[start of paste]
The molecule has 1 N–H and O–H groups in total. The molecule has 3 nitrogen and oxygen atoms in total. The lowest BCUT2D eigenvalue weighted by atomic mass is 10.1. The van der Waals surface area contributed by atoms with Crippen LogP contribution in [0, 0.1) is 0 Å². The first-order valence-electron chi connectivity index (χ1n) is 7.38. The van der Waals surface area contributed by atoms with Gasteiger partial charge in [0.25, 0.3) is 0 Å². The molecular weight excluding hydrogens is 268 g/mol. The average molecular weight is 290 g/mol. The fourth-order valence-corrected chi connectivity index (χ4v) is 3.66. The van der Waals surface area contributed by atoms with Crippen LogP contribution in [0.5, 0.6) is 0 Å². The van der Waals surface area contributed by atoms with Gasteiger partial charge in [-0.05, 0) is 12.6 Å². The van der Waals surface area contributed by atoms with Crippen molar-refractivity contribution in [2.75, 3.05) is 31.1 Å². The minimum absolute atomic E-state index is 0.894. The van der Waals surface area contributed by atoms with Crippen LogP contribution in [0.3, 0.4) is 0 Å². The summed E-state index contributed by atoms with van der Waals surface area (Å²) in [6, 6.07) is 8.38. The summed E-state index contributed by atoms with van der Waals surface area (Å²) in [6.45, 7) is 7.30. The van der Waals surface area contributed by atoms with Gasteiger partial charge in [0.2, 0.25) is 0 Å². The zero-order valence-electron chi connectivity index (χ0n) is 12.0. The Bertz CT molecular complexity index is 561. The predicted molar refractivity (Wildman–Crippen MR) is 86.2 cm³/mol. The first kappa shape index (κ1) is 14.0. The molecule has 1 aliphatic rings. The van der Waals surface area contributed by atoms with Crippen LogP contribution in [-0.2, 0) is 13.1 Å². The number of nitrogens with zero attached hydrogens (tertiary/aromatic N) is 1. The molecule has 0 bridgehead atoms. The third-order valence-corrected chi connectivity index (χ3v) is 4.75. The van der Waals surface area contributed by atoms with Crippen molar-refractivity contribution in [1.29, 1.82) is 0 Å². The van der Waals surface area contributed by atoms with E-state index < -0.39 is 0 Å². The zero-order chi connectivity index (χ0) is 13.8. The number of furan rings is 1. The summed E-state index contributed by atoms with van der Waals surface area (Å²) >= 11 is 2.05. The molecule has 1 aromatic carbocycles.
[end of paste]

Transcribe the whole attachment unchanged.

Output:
The molecule has 1 N–H and O–H groups in total. The molecule has 3 nitrogen and oxygen atoms in total. The lowest BCUT2D eigenvalue weighted by atomic mass is 10.1. The van der Waals surface area contributed by atoms with Crippen LogP contribution in [0, 0.1) is 0 Å². The first-order valence-electron chi connectivity index (χ1n) is 7.38. The van der Waals surface area contributed by atoms with Gasteiger partial charge in [0.25, 0.3) is 0 Å². The molecular weight excluding hydrogens is 268 g/mol. The average molecular weight is 290 g/mol. The fourth-order valence-corrected chi connectivity index (χ4v) is 3.66. The van der Waals surface area contributed by atoms with Crippen LogP contribution in [0.5, 0.6) is 0 Å². The van der Waals surface area contributed by atoms with Gasteiger partial charge in [-0.05, 0) is 12.6 Å². The van der Waals surface area contributed by atoms with Crippen molar-refractivity contribution in [2.75, 3.05) is 31.1 Å². The minimum absolute atomic E-state index is 0.894. The van der Waals surface area contributed by atoms with Crippen LogP contribution in [0.3, 0.4) is 0 Å². The summed E-state index contributed by atoms with van der Waals surface area (Å²) in [6, 6.07) is 8.38. The summed E-state index contributed by atoms with van der Waals surface area (Å²) in [6.45, 7) is 7.30. The van der Waals surface area contributed by atoms with Gasteiger partial charge in [0.2, 0.25) is 0 Å². The zero-order valence-electron chi connectivity index (χ0n) is 12.0. The Bertz CT molecular complexity index is 561. The predicted molar refractivity (Wildman–Crippen MR) is 86.2 cm³/mol. The first kappa shape index (κ1) is 14.0. The molecule has 1 aliphatic rings. The van der Waals surface area contributed by atoms with Crippen LogP contribution in [-0.2, 0) is 13.1 Å². The number of nitrogens with zero attached hydrogens (tertiary/aromatic N) is 1. The molecule has 0 bridgehead atoms. The third-order valence-corrected chi connectivity index (χ3v) is 4.75. The van der Waals surface area contributed by atoms with Crippen molar-refractivity contribution in [1.29, 1.82) is 0 Å². The van der Waals surface area contributed by atoms with E-state index < -0.39 is 0 Å². The zero-order chi connectivity index (χ0) is 13.8. The number of furan rings is 1. The summed E-state index contributed by atoms with van der Waals surface area (Å²) >= 11 is 2.05. The molecule has 1 aromatic carbocycles.